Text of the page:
Charles Seligman Beatrice Blackwood PRM Museum John Hutton Henry Balfour Edward Tylor Augustus Fox

Pitt Rivers Museum Europe collections up to 1945 Statistics Summary

Colonial Status

[article ID:37]

Europe is a large continent with a long recorded history but it was infrequently directly affected by colonialisation by the UK.


1878 – the Ottoman Empire places it under British administration

1914 – completely annexed by Britain

1960 – independence

Gibraltar  1704 – becomes a colony; remains British


*1807 – the island is seized from Denmark

1890 – ceded to Germany

Ionian Islands

*1815 – become British Protectorate

1864 – ceded to Greece


*1171 – Henry II begins the rule of Ireland from British mainland

1801 – Act of Union

1921 – all but the 6 counties of Ulster gain independence as Irish Free State

1937 – becomes Eire

1949 – becomes Republic of Ireland


1814 – formally annexed

1947 – self-government

1964 – full independence


1713 – ceded to Britain under Treaty of Utrecht

1802 – ceded to Spain

We shall therefore count as colonies for the purposes of the ESRC project (for the entirety of the period which is being examined ie 1884 - 1945 inclusive):




Ireland we will not include in the colonial statistics. However it is extremely difficult to split a single country by time and we are not sure it was worth the trouble, particularly as so many Irish items are not provenanced as being definitely Northern Ireland or Ireland and would therefore have to be excluded and also a large number of Irish (from whichever part) items are archaeological.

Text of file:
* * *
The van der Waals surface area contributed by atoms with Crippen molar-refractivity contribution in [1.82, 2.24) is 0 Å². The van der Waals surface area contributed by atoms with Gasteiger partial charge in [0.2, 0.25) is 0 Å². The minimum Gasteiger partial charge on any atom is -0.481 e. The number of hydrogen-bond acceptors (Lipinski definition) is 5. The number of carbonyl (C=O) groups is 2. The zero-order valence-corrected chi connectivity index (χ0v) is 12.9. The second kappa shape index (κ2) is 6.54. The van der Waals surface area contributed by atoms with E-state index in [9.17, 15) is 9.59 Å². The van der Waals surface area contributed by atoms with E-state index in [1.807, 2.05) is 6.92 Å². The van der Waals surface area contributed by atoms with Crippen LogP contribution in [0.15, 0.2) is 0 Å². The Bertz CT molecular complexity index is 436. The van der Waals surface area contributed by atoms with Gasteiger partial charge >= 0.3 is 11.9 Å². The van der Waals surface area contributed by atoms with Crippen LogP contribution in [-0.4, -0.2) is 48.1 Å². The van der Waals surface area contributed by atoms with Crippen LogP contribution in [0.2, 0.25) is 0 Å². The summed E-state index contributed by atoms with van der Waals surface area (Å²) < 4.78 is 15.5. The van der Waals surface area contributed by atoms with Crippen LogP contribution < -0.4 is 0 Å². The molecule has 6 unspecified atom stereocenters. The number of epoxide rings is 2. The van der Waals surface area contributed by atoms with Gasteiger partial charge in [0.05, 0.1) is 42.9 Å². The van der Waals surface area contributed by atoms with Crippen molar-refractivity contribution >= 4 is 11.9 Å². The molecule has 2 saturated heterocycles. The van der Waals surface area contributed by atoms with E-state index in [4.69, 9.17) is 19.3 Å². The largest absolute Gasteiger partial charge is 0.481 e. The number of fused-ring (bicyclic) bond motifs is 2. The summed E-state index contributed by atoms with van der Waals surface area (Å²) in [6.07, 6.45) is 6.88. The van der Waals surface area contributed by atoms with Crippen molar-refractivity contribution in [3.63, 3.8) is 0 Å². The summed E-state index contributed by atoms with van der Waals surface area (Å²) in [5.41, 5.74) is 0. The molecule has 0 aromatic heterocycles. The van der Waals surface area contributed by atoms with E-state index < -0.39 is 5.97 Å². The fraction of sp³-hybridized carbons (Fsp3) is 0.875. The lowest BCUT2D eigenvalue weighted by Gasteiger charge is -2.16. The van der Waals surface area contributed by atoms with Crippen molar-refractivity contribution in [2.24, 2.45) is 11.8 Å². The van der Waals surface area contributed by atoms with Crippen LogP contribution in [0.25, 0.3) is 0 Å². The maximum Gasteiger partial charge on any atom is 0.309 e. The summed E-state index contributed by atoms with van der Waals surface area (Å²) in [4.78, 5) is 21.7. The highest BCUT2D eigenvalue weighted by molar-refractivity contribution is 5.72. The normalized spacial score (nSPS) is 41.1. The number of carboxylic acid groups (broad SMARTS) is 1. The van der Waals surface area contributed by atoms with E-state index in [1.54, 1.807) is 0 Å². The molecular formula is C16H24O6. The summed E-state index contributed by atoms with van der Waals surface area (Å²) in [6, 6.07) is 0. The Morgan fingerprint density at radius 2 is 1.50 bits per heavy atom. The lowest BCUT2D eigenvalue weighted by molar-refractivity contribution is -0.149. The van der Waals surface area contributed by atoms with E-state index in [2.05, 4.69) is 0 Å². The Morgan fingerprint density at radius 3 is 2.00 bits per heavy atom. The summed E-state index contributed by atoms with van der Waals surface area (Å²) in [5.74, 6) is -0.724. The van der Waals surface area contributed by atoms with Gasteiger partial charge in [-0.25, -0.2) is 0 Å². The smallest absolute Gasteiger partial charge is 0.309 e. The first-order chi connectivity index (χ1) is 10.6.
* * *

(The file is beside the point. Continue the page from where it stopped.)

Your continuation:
List of countries included in European statistics

[article ID:38]






Bosnia Herzegovina Yugoslavia


Croatia Yugoslavia


Czech Republic















Macedonia Yugoslavia




Montenegro Yugoslavia

The Netherlands





Russia [excluding Siberia which should be in Asia]

San Marino

Serbia Yugoslavia








Vatican City


NB we have excluded Turkey as such as small part of it geographically is in Europe and so much in Asia. We have also excluded Georgia which we will also include in the Asian statistics.

Countries omitted because there are no objects from there: Leichtenstein, Luzembourg, Moldova, San Marina,

NB countries in red were UK colonies. Russia excludes Siberia which is also Asian

Total number of objects from geographical region

[article ID:39]

There are 41,898 objects from Europe in the PRM collections up to 1945, 23 per cent of the overall collections up to that date.

Countries in descending order of number of objects:

UK - 25,596 [excluding Ireland]

France - 4,683

Italy - 2,123

Switzerland - 835

Denmark - 822

Sweden - 650

Germany - 637

Norway - 579

Greece - 554

UK or Ireland - 547

Russia [exclude Siberia] - 475

Belgium - 455

Malta - 435

Austria - 424

Cyprus - 424

Spain - 410

Ireland - 324 [excluding UK]

Portugal - 184

Albania - 179

Finland - 176

Bosnia Herzegovina - 155

The Netherlands - 138

Hungary - 91

Iceland - 79

Ukraine - 78

Montenegro - 61

Croatia - 48

Czech Republic - 32

Poland - 31

Serbia - 24

Romania - 22

Bulgaria - 13

Macedonia - 13

Vatican City - 8

Belarus - 4

Estonia - 4

Latvia - 4

Lithuania - 4

Andorra - 3

Slovakia - 2

Slovenia - 2

Gibraltar - 1

UK is by far the largest collection of objects, France is the next largest but that is twice the size of the third (Italy) and all other European countries have collections under a 1000 objects strong with 21 countries have collections of less than a hundred objects.